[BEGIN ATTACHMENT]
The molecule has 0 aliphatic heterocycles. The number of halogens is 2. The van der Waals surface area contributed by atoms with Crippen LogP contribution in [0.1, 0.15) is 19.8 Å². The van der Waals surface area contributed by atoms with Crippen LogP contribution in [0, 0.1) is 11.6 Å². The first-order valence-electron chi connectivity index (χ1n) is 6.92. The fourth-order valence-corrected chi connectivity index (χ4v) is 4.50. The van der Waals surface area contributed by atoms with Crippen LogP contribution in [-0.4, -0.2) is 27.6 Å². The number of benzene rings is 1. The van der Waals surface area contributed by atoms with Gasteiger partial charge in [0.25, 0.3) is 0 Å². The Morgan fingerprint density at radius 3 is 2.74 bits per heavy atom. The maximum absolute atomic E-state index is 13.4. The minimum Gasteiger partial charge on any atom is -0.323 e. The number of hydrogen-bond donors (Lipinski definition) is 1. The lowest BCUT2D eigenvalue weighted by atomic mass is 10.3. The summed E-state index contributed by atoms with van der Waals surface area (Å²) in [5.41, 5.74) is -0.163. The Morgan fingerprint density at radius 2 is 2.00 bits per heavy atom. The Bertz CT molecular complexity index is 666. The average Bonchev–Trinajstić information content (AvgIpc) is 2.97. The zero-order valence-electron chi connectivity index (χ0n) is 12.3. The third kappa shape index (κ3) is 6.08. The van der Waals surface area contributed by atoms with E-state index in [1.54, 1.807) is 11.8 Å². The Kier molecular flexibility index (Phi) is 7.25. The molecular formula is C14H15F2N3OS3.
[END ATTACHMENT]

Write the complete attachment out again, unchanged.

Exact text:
The molecule has 0 aliphatic heterocycles. The number of halogens is 2. The van der Waals surface area contributed by atoms with Crippen LogP contribution in [0.1, 0.15) is 19.8 Å². The van der Waals surface area contributed by atoms with Crippen LogP contribution in [0, 0.1) is 11.6 Å². The first-order valence-electron chi connectivity index (χ1n) is 6.92. The fourth-order valence-corrected chi connectivity index (χ4v) is 4.50. The van der Waals surface area contributed by atoms with Crippen LogP contribution in [-0.4, -0.2) is 27.6 Å². The number of benzene rings is 1. The van der Waals surface area contributed by atoms with Gasteiger partial charge in [0.25, 0.3) is 0 Å². The Morgan fingerprint density at radius 3 is 2.74 bits per heavy atom. The maximum absolute atomic E-state index is 13.4. The minimum Gasteiger partial charge on any atom is -0.323 e. The number of hydrogen-bond donors (Lipinski definition) is 1. The lowest BCUT2D eigenvalue weighted by atomic mass is 10.3. The summed E-state index contributed by atoms with van der Waals surface area (Å²) in [5.41, 5.74) is -0.163. The Morgan fingerprint density at radius 2 is 2.00 bits per heavy atom. The Bertz CT molecular complexity index is 666. The average Bonchev–Trinajstić information content (AvgIpc) is 2.97. The zero-order valence-electron chi connectivity index (χ0n) is 12.3. The third kappa shape index (κ3) is 6.08. The van der Waals surface area contributed by atoms with E-state index in [1.54, 1.807) is 11.8 Å². The Kier molecular flexibility index (Phi) is 7.25. The molecular formula is C14H15F2N3OS3.